The report is scheduled to be released Thursday at a news conference at the National Press Club in the nation's capital. In a statement accompanying the report, Marc H. Morial, president and CEO of the National Urban League, said: "The 2014 State of Black America and corresponding Equality Index indicate that while each state and city has its own economic recovery story to tell, the consistent refrain is that there is an urgent and growing disparity between the few who are reaping the rewards of economic recovery and the majority who are still reeling from aftershocks of the Great Recession."
Morial added, "While 'too big to fail' corporations went into the bail-out emergency room and recovered to break earnings and stock market records, most Americans have been left in ICU with multiple diagnoses of unemployment, underemployment, home losses and foreclosures, low or no savings and retirement accounts, credit denials, and cuts in education and school funding. We must work to restore the very essence of 20th century America – the possibility of upward mobility for all – with a focus on meaningful solutions to these pressing challenges, including job creation and training, and ensuring that Americans are paid livable wages for the work they do."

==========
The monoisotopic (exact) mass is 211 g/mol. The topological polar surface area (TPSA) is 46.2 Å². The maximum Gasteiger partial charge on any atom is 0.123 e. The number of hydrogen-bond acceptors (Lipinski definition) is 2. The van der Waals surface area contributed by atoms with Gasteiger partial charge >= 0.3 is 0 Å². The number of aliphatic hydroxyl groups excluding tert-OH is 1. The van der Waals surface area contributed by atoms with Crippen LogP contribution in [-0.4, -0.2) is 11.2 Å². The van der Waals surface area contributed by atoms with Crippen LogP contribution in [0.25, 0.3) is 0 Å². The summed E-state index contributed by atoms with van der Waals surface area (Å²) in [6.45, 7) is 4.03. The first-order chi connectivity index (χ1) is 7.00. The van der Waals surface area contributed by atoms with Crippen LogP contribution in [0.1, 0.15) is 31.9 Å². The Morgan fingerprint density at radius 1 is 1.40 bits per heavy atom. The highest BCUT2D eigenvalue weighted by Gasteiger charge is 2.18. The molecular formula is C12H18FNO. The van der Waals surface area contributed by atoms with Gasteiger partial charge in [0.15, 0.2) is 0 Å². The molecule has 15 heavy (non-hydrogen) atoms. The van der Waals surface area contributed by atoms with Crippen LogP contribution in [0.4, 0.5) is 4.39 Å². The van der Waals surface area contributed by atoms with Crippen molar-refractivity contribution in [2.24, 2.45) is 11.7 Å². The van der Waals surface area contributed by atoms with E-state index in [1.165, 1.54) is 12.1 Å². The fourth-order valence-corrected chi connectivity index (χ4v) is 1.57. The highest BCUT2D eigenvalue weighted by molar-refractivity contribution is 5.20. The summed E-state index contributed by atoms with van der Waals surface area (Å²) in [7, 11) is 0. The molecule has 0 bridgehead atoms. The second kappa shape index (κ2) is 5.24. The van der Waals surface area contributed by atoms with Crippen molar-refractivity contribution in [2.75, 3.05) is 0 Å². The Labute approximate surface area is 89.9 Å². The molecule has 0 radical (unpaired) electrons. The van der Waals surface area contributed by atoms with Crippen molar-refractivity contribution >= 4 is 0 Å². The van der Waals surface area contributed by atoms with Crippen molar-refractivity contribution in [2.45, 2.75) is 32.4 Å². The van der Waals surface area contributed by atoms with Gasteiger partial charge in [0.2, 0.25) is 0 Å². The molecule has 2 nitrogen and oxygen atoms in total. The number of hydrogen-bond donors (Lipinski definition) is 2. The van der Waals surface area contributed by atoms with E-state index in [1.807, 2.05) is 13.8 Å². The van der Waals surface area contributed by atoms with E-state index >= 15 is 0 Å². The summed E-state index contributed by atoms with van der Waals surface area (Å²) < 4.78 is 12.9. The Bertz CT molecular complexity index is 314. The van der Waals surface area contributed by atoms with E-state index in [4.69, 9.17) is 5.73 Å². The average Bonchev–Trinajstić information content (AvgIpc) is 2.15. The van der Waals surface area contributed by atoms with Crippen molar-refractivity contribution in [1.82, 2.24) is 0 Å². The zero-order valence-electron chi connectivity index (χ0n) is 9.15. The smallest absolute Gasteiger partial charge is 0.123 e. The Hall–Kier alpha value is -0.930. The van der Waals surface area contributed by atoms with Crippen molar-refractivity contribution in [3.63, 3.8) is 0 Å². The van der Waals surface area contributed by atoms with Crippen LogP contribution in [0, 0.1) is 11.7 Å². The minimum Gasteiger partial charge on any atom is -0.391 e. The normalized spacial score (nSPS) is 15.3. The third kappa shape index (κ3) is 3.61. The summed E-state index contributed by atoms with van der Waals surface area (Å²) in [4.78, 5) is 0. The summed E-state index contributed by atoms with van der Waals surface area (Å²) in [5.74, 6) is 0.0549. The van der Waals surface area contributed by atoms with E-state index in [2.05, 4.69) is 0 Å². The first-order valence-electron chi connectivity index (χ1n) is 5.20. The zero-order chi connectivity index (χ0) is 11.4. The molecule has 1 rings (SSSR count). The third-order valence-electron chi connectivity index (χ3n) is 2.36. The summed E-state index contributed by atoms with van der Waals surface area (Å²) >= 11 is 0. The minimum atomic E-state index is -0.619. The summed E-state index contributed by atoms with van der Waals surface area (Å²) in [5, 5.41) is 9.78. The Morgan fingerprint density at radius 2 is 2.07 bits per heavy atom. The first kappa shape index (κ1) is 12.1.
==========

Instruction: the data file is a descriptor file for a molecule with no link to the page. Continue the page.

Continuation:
The 2014 Equality Index is a yardstick used to measure how well African Americans are doing relative to Whites. In computing the Equality Index, 30 percent of the final score is based on economics while health and education each gets 25 percent and social justice and civic engagement each receives 10 percent on a 100 percent scale.